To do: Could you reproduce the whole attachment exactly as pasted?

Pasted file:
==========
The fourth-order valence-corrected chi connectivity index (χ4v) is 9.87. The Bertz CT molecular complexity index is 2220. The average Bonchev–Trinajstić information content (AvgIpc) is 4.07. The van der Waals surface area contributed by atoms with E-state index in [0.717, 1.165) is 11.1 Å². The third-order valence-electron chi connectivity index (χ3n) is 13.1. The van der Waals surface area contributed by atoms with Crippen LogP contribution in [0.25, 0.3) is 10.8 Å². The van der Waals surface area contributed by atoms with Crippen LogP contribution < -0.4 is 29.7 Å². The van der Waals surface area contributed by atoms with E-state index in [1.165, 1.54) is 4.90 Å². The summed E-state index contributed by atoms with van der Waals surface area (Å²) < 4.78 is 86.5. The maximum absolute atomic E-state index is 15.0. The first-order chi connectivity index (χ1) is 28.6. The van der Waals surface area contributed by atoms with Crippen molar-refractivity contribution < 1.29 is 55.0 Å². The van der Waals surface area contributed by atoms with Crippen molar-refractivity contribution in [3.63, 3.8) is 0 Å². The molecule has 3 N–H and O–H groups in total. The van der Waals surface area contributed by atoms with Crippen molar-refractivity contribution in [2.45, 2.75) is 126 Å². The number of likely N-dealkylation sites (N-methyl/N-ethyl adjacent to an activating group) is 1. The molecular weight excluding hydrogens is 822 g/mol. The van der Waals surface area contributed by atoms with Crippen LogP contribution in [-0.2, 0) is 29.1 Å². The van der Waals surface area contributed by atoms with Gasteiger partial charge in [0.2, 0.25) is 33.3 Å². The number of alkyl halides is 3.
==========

The fourth-order valence-corrected chi connectivity index (χ4v) is 9.87. The Bertz CT molecular complexity index is 2220. The average Bonchev–Trinajstić information content (AvgIpc) is 4.07. The van der Waals surface area contributed by atoms with E-state index in [0.717, 1.165) is 11.1 Å². The third-order valence-electron chi connectivity index (χ3n) is 13.1. The van der Waals surface area contributed by atoms with Crippen LogP contribution in [0.25, 0.3) is 10.8 Å². The van der Waals surface area contributed by atoms with Crippen LogP contribution < -0.4 is 29.7 Å². The van der Waals surface area contributed by atoms with E-state index in [1.165, 1.54) is 4.90 Å². The summed E-state index contributed by atoms with van der Waals surface area (Å²) < 4.78 is 86.5. The maximum absolute atomic E-state index is 15.0. The first-order chi connectivity index (χ1) is 28.6. The van der Waals surface area contributed by atoms with Crippen molar-refractivity contribution < 1.29 is 55.0 Å². The van der Waals surface area contributed by atoms with Crippen molar-refractivity contribution in [3.63, 3.8) is 0 Å². The molecule has 3 N–H and O–H groups in total. The van der Waals surface area contributed by atoms with Crippen molar-refractivity contribution in [2.45, 2.75) is 126 Å². The number of likely N-dealkylation sites (N-methyl/N-ethyl adjacent to an activating group) is 1. The molecular weight excluding hydrogens is 822 g/mol. The van der Waals surface area contributed by atoms with Crippen LogP contribution in [-0.2, 0) is 29.1 Å². The van der Waals surface area contributed by atoms with Gasteiger partial charge in [0.2, 0.25) is 33.3 Å². The number of alkyl halides is 3.